Preview of SEC Examination Priorities for 2014 for Investment Advisers and Investment Companies

September 27, 2013 Advisory

At the recent IAWatch fall conference in Philadelphia, Pa., Mark Dowdell, Assistant Regional Director in the SEC's Philadelphia Office of Compliance Inspections and Examinations ("OCIE"), provided a preview of the SEC's examination priorities for 2014 for investment advisers and investment companies. According to Dowdell, the SEC should finalize and publicly release the list of exam priorities by January 2014. The issues that Dowdell said OCIE staff members will be looking at, as well as questions that compliance professionals should be asking themselves, include:

Custody

The staff will focus on whether advisers are appropriately recognizing that they have custody of client assets and whether such advisers are fully complying with the qualified custodian requirement, and the "surprise exam" requirement or "audit approach," as applicable. Dowdell also explained that the staff views an adviser that has custody of client assets as having a higher risk profile than an adviser that does not, and that the basis for having custody also factors into an adviser's risk profile. For example, an adviser with custody due to the ability to directly debit fees from client accounts is viewed as presenting a low risk, whereas advisers that serve as a GP to a private fund, use an affiliated administrator (or no administrator) for a private fund that they advise, or have the ability to pay bills from client funds present a greater risk of theft, loss, and misuse of client assets.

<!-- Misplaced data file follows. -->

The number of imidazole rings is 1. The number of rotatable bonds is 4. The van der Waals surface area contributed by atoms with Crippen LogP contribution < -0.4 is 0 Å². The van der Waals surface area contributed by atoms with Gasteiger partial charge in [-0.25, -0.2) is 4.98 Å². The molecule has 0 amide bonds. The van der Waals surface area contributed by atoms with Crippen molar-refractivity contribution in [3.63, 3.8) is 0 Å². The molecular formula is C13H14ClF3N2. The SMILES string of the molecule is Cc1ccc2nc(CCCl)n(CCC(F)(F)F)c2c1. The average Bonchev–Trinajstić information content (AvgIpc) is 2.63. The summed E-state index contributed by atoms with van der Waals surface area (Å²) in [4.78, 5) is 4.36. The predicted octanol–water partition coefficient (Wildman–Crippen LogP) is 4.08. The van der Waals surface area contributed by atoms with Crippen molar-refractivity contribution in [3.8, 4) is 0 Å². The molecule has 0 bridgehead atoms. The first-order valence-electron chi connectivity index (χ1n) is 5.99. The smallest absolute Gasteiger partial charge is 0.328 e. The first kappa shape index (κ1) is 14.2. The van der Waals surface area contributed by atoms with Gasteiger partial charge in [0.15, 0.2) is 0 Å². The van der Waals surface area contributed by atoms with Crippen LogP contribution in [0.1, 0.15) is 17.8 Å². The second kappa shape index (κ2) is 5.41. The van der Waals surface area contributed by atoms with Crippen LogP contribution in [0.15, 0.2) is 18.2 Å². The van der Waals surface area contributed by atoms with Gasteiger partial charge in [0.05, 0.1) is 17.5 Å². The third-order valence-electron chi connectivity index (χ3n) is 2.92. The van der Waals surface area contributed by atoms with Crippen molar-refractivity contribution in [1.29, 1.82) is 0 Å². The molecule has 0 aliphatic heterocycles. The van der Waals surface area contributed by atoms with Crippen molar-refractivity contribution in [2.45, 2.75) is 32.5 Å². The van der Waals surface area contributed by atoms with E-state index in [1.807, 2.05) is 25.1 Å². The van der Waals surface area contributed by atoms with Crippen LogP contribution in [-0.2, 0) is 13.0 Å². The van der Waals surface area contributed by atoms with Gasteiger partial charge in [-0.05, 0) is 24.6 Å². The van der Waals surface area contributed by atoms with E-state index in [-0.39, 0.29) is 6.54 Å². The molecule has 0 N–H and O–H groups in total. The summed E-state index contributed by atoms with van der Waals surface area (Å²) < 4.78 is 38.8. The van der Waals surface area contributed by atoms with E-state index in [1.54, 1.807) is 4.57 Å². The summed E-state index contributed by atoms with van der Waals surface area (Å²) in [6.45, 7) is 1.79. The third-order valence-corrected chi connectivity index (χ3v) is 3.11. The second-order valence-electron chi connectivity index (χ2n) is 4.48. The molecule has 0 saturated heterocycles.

Conflicts of Interest

Dowdell warned that the staff will be looking at conflicts of interest relating to advisory fees. Additionally, continuing an initiative from the SEC's 2013 exam priorities, the staff will again be looking for undisclosed or hidden payments by advisers and funds to distributors and intermediaries.

Marketing and Performance Advertising

Examiners are interested in whether firms have effective advertising policies and procedures and will evaluate the accuracy of performance advertising. In particular, the staff will focus on advisers' use of hypothetical and back-tested performance.

Additionally, Dowdell noted that the staff will continue to focus on the following risk areas:

  • Quant Firms

  • Wrap Fee Program Sponsors

  • Securities Lending

  • Alternative Products

Please feel free to contact us if you have any questions regarding these compliance issues or any other SEC-related matter.

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